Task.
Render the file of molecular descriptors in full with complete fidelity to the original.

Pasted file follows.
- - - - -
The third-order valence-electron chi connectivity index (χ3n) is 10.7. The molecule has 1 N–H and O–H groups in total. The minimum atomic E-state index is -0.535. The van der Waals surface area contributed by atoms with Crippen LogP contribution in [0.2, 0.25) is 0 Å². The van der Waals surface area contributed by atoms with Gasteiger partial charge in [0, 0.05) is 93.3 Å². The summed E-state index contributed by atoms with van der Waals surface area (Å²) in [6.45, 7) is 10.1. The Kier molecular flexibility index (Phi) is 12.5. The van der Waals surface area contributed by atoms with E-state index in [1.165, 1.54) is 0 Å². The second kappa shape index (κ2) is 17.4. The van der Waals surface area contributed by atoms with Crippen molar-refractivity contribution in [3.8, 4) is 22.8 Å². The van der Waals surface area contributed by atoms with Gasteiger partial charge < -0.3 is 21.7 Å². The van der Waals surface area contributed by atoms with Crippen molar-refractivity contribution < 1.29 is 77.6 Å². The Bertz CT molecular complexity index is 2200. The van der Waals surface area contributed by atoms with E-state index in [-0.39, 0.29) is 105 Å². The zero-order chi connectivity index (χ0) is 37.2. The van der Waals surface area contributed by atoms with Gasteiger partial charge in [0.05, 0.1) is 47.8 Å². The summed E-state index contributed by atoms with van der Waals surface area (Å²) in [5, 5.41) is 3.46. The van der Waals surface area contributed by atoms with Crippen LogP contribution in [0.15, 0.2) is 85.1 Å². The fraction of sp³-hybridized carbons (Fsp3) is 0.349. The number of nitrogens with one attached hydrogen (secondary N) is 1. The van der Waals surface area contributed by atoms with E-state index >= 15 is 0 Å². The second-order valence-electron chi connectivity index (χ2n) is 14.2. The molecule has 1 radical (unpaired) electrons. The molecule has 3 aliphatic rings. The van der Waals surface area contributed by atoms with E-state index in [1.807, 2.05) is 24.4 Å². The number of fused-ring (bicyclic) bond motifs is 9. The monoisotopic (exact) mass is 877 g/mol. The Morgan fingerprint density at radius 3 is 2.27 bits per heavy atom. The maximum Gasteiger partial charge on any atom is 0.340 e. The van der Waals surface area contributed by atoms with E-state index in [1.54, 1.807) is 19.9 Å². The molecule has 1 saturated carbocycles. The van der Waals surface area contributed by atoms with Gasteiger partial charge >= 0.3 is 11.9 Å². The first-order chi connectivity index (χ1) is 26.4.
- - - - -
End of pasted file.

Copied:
The third-order valence-electron chi connectivity index (χ3n) is 10.7. The molecule has 1 N–H and O–H groups in total. The minimum atomic E-state index is -0.535. The van der Waals surface area contributed by atoms with Crippen LogP contribution in [0.2, 0.25) is 0 Å². The van der Waals surface area contributed by atoms with Gasteiger partial charge in [0, 0.05) is 93.3 Å². The summed E-state index contributed by atoms with van der Waals surface area (Å²) in [6.45, 7) is 10.1. The Kier molecular flexibility index (Phi) is 12.5. The van der Waals surface area contributed by atoms with E-state index in [1.165, 1.54) is 0 Å². The second kappa shape index (κ2) is 17.4. The van der Waals surface area contributed by atoms with Crippen molar-refractivity contribution in [3.8, 4) is 22.8 Å². The van der Waals surface area contributed by atoms with Gasteiger partial charge < -0.3 is 21.7 Å². The van der Waals surface area contributed by atoms with Crippen molar-refractivity contribution < 1.29 is 77.6 Å². The Bertz CT molecular complexity index is 2200. The van der Waals surface area contributed by atoms with E-state index in [-0.39, 0.29) is 105 Å². The zero-order chi connectivity index (χ0) is 37.2. The van der Waals surface area contributed by atoms with Gasteiger partial charge in [0.05, 0.1) is 47.8 Å². The summed E-state index contributed by atoms with van der Waals surface area (Å²) in [5, 5.41) is 3.46. The van der Waals surface area contributed by atoms with Crippen LogP contribution in [0.15, 0.2) is 85.1 Å². The fraction of sp³-hybridized carbons (Fsp3) is 0.349. The number of nitrogens with one attached hydrogen (secondary N) is 1. The van der Waals surface area contributed by atoms with E-state index >= 15 is 0 Å². The second-order valence-electron chi connectivity index (χ2n) is 14.2. The molecule has 1 radical (unpaired) electrons. The molecule has 3 aliphatic rings. The van der Waals surface area contributed by atoms with E-state index in [1.807, 2.05) is 24.4 Å². The number of fused-ring (bicyclic) bond motifs is 9. The monoisotopic (exact) mass is 877 g/mol. The Morgan fingerprint density at radius 3 is 2.27 bits per heavy atom. The maximum Gasteiger partial charge on any atom is 0.340 e. The van der Waals surface area contributed by atoms with E-state index in [1.54, 1.807) is 19.9 Å². The molecule has 1 saturated carbocycles. The van der Waals surface area contributed by atoms with Gasteiger partial charge >= 0.3 is 11.9 Å². The first-order chi connectivity index (χ1) is 26.4.